We've been waiting for the media attacks on Ben Carson to begin. To this point he'd been (relatively) untouched: He wasn't viewed as a credible threat. But his numbers aren't receding. They're growing. So he's now in the crosshairs.
The "news" networks have spent several days manufacturing outrage over Carson, saying that if he were in a mass-shooting situation, he would want to fight back. "I would not just stand there and let him shoot me."
It didn't matter how many millions of sensible Americans -- especially males -- would have that same thought. Experts insist distracting the shooter by taking action, like throwing things, can help save lives. Indeed, shortly after 9/11 we were visiting with an airline security expert who stated, emphatically, that in a similar situation the impulse must be to attack the attacker, no matter how hopeless it might appear.
Instead, the networks seized on how Carson was insulting shooting victims as being too passive -- an aggressively biased take.
On NBC's "Today," news anchor Natalie Morales had the vapors: "It's beyond insensitive. It's hard to hear that." Co-host Willie Geist huffed, "But my goodness, who would ever second-guess people in that situation?"
Meanwhile, the 70-something politicians running on the Democrat side can apparently say all kinds of hypernegative things and expect the "objective" media to ignore them. After all, isn't it just scientifically verifiable that conservatives are evil?
For example, at a surprise appearance at a Latino PAC's fundraiser on Oct. 6, Vice President Joe Biden uncorked on Donald Trump and the other GOP hopefuls. Latinos were hanging their heads, he said. "People walked in like literally down because of the beating, the beating Hispanics are taking at the hands of the Republican caucus -- I mean the Republican presidential race." The American people, Biden said, are "so, so, so much different than these guys who are appealing to everything from homophobia to this notion of the ... Know-Nothing Party of the late 1800s."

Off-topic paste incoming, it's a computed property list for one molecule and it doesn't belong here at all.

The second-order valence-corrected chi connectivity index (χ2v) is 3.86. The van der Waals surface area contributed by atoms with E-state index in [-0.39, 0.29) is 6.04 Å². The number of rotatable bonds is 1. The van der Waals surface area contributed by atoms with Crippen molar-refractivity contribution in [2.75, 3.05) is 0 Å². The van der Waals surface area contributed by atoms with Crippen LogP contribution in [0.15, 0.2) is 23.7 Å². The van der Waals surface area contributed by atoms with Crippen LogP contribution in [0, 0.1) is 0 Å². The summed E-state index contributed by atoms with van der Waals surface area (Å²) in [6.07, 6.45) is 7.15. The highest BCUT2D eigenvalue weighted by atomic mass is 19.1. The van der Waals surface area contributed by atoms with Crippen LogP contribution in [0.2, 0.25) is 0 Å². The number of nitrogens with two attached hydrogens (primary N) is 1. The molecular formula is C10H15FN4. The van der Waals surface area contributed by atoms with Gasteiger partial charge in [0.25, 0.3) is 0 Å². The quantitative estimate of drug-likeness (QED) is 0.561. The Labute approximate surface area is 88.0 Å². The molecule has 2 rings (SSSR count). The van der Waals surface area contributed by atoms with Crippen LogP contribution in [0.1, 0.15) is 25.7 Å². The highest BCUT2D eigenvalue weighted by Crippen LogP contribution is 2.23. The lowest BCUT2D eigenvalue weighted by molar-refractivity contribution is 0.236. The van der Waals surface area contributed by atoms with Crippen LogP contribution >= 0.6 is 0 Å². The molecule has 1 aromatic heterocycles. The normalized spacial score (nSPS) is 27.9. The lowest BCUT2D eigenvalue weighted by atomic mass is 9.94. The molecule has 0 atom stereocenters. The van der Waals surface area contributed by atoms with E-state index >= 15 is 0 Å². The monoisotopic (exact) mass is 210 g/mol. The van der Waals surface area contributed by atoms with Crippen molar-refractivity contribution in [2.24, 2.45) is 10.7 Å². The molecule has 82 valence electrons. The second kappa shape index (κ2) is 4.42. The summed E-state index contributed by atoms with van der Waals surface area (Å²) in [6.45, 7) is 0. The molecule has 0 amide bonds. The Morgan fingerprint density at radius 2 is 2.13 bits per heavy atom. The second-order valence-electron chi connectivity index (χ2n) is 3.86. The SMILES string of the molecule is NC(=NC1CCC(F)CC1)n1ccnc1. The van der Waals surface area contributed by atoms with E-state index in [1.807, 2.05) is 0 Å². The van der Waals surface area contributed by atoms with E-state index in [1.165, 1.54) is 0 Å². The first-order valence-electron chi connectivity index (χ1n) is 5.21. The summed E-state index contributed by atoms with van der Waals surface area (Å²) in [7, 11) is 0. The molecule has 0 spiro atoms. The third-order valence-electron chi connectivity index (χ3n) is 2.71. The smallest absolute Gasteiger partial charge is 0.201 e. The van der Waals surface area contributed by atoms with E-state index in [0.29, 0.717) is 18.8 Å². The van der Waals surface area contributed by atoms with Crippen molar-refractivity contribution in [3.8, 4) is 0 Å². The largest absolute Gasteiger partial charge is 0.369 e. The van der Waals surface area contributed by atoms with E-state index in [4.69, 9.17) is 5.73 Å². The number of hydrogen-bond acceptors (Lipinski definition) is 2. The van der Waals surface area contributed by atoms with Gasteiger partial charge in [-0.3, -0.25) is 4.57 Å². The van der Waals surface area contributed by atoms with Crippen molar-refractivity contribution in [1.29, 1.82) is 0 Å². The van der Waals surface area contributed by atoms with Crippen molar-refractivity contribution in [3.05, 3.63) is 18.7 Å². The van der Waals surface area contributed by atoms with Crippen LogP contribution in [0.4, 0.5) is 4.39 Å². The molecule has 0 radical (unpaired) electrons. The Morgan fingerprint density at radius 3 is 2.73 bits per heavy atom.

Network TV coverage? Nothing. (The Know-Nothing Party only flourished in the 1840s and 1850s, but who expected Biden to get an A in History -- or even pass?)
On the very same day, Hillary Clinton smeared the National Rifle Association at an Iowa town hall. "You know, the NRA's position reminds me of negotiating with the Iranians or the communists," she said. "The NRA tries to keep gun owners -- the ones who are members -- really upset all the time so they can keep collecting their money, because they tell them they're the only thing that's going to stop the black helicopters from landing in the front yard and people's guns being seized."
James Taranto of The Wall Street Journal quipped: "If the NRA is like 'the Iranians or the communists,' does she recommend the same negotiating strategy the administration has employed with them -- i.e., make concession after concession, then declare a diplomatic triumph?"
Again, the network coverage: zero.
On Oct. 10, President Obama spoke to donors in Hollywood about the Republicans in the House and in the presidential race that the "politics of fear ... can express itself in anti-immigration rhetoric. It can express itself in hunkering back on the need to take care of folks who are vulnerable ... It can express itself in sort of cheap jingoism and militarism and nationalism that's not grounded in our national security interests. But it's a dangerous path."
This is apparently dime-a-dozen liberal arrogance from Obama. So it's not news. Our media distort the picture so only the Republicans are ideological and refuse to compromise, which completely avoids Obama's second-term "executive action" trench warfare.
As usual, one of the media's most obvious demonstrations of favoritism is defining what is a damaging, disgraceful gaffe. Liberals -- even Joe Biden! -- just can't seem to be guilty of one.